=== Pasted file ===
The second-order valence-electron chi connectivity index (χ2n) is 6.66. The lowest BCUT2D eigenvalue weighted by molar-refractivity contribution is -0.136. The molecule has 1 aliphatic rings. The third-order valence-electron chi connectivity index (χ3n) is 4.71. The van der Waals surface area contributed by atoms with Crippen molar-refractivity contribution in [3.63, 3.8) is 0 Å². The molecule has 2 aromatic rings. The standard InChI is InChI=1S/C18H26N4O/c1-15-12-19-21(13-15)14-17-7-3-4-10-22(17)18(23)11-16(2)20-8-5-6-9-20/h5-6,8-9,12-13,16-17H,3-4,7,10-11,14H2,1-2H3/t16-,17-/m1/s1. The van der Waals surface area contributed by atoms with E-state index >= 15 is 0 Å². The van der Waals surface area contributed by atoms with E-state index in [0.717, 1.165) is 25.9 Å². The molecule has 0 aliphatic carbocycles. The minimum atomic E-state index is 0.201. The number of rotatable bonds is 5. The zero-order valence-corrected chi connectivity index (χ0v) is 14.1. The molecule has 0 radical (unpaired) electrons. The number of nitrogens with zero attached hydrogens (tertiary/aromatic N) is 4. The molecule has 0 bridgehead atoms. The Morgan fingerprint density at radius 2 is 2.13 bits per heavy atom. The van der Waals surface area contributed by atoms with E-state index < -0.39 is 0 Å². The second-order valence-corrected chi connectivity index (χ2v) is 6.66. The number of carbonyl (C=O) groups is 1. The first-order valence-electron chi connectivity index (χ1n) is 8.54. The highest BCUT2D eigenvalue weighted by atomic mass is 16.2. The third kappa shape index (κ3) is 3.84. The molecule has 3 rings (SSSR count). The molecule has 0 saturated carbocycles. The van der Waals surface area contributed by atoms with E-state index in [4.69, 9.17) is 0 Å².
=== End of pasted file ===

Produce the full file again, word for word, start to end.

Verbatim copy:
The second-order valence-electron chi connectivity index (χ2n) is 6.66. The lowest BCUT2D eigenvalue weighted by molar-refractivity contribution is -0.136. The molecule has 1 aliphatic rings. The third-order valence-electron chi connectivity index (χ3n) is 4.71. The van der Waals surface area contributed by atoms with Crippen molar-refractivity contribution in [3.63, 3.8) is 0 Å². The molecule has 2 aromatic rings. The standard InChI is InChI=1S/C18H26N4O/c1-15-12-19-21(13-15)14-17-7-3-4-10-22(17)18(23)11-16(2)20-8-5-6-9-20/h5-6,8-9,12-13,16-17H,3-4,7,10-11,14H2,1-2H3/t16-,17-/m1/s1. The van der Waals surface area contributed by atoms with E-state index >= 15 is 0 Å². The van der Waals surface area contributed by atoms with E-state index in [0.717, 1.165) is 25.9 Å². The molecule has 0 aliphatic carbocycles. The minimum atomic E-state index is 0.201. The number of rotatable bonds is 5. The zero-order valence-corrected chi connectivity index (χ0v) is 14.1. The molecule has 0 radical (unpaired) electrons. The number of nitrogens with zero attached hydrogens (tertiary/aromatic N) is 4. The molecule has 0 bridgehead atoms. The Morgan fingerprint density at radius 2 is 2.13 bits per heavy atom. The van der Waals surface area contributed by atoms with E-state index < -0.39 is 0 Å². The second-order valence-corrected chi connectivity index (χ2v) is 6.66. The number of carbonyl (C=O) groups is 1. The first-order valence-electron chi connectivity index (χ1n) is 8.54. The highest BCUT2D eigenvalue weighted by atomic mass is 16.2. The third kappa shape index (κ3) is 3.84. The molecule has 3 rings (SSSR count). The molecule has 0 saturated carbocycles. The van der Waals surface area contributed by atoms with E-state index in [4.69, 9.17) is 0 Å².